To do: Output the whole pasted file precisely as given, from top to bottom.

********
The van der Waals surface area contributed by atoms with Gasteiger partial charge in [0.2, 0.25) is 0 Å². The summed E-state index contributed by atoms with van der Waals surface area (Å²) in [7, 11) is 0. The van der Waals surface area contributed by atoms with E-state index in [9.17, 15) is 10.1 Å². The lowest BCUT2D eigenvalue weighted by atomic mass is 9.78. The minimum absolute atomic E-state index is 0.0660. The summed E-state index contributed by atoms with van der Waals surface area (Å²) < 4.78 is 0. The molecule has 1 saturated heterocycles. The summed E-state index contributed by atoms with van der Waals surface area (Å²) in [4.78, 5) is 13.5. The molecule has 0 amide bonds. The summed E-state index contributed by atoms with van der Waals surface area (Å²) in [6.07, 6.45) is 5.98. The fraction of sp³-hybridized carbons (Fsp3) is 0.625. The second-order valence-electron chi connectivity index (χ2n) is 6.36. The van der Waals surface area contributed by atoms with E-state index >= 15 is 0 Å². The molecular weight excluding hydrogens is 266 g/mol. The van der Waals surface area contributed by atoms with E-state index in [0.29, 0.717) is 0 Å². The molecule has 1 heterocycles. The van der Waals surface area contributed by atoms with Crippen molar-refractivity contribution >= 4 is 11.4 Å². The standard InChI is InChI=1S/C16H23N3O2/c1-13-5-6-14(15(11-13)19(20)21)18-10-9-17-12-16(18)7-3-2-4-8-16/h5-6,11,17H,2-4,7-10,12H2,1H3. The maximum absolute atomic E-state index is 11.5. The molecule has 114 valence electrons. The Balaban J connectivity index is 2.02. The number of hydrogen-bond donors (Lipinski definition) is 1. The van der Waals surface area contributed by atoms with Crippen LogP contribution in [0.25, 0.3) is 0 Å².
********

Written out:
The van der Waals surface area contributed by atoms with Gasteiger partial charge in [0.2, 0.25) is 0 Å². The summed E-state index contributed by atoms with van der Waals surface area (Å²) in [7, 11) is 0. The van der Waals surface area contributed by atoms with E-state index in [9.17, 15) is 10.1 Å². The lowest BCUT2D eigenvalue weighted by atomic mass is 9.78. The minimum absolute atomic E-state index is 0.0660. The summed E-state index contributed by atoms with van der Waals surface area (Å²) < 4.78 is 0. The molecule has 1 saturated heterocycles. The summed E-state index contributed by atoms with van der Waals surface area (Å²) in [4.78, 5) is 13.5. The molecule has 0 amide bonds. The summed E-state index contributed by atoms with van der Waals surface area (Å²) in [6.07, 6.45) is 5.98. The fraction of sp³-hybridized carbons (Fsp3) is 0.625. The second-order valence-electron chi connectivity index (χ2n) is 6.36. The van der Waals surface area contributed by atoms with E-state index >= 15 is 0 Å². The molecular weight excluding hydrogens is 266 g/mol. The van der Waals surface area contributed by atoms with E-state index in [0.29, 0.717) is 0 Å². The molecule has 1 heterocycles. The van der Waals surface area contributed by atoms with Crippen molar-refractivity contribution >= 4 is 11.4 Å². The standard InChI is InChI=1S/C16H23N3O2/c1-13-5-6-14(15(11-13)19(20)21)18-10-9-17-12-16(18)7-3-2-4-8-16/h5-6,11,17H,2-4,7-10,12H2,1H3. The maximum absolute atomic E-state index is 11.5. The molecule has 114 valence electrons. The Balaban J connectivity index is 2.02. The number of hydrogen-bond donors (Lipinski definition) is 1. The van der Waals surface area contributed by atoms with Crippen LogP contribution in [0.25, 0.3) is 0 Å².